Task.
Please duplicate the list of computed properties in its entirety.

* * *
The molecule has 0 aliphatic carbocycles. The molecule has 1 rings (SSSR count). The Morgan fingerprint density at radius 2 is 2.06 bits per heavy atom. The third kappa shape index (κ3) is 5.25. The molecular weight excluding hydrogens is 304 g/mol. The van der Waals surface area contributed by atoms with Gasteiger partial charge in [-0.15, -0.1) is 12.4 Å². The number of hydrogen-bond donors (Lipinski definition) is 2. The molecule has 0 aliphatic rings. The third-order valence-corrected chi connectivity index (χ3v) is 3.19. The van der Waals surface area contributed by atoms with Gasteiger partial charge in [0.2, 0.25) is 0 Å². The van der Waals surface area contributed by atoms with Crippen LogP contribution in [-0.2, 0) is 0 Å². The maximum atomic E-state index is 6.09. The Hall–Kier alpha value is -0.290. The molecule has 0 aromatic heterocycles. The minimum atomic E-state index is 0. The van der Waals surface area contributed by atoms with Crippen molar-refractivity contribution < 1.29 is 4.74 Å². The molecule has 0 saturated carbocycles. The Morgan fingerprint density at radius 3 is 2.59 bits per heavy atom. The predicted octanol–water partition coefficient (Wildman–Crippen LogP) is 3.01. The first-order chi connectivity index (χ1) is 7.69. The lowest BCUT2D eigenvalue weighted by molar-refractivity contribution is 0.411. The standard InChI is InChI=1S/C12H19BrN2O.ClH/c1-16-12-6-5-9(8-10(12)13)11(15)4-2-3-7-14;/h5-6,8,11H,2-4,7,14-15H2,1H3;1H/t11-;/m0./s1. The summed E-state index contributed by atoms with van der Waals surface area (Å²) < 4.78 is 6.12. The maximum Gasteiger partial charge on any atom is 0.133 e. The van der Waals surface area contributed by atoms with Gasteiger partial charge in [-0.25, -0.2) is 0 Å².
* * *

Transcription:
The molecule has 0 aliphatic carbocycles. The molecule has 1 rings (SSSR count). The Morgan fingerprint density at radius 2 is 2.06 bits per heavy atom. The third kappa shape index (κ3) is 5.25. The molecular weight excluding hydrogens is 304 g/mol. The van der Waals surface area contributed by atoms with Gasteiger partial charge in [-0.15, -0.1) is 12.4 Å². The number of hydrogen-bond donors (Lipinski definition) is 2. The molecule has 0 aliphatic rings. The third-order valence-corrected chi connectivity index (χ3v) is 3.19. The van der Waals surface area contributed by atoms with Gasteiger partial charge in [0.2, 0.25) is 0 Å². The van der Waals surface area contributed by atoms with Crippen LogP contribution in [-0.2, 0) is 0 Å². The maximum atomic E-state index is 6.09. The Hall–Kier alpha value is -0.290. The molecule has 0 aromatic heterocycles. The minimum atomic E-state index is 0. The van der Waals surface area contributed by atoms with Crippen molar-refractivity contribution < 1.29 is 4.74 Å². The molecule has 0 saturated carbocycles. The Morgan fingerprint density at radius 3 is 2.59 bits per heavy atom. The predicted octanol–water partition coefficient (Wildman–Crippen LogP) is 3.01. The first-order chi connectivity index (χ1) is 7.69. The lowest BCUT2D eigenvalue weighted by molar-refractivity contribution is 0.411. The standard InChI is InChI=1S/C12H19BrN2O.ClH/c1-16-12-6-5-9(8-10(12)13)11(15)4-2-3-7-14;/h5-6,8,11H,2-4,7,14-15H2,1H3;1H/t11-;/m0./s1. The summed E-state index contributed by atoms with van der Waals surface area (Å²) < 4.78 is 6.12. The maximum Gasteiger partial charge on any atom is 0.133 e. The van der Waals surface area contributed by atoms with Gasteiger partial charge in [-0.25, -0.2) is 0 Å².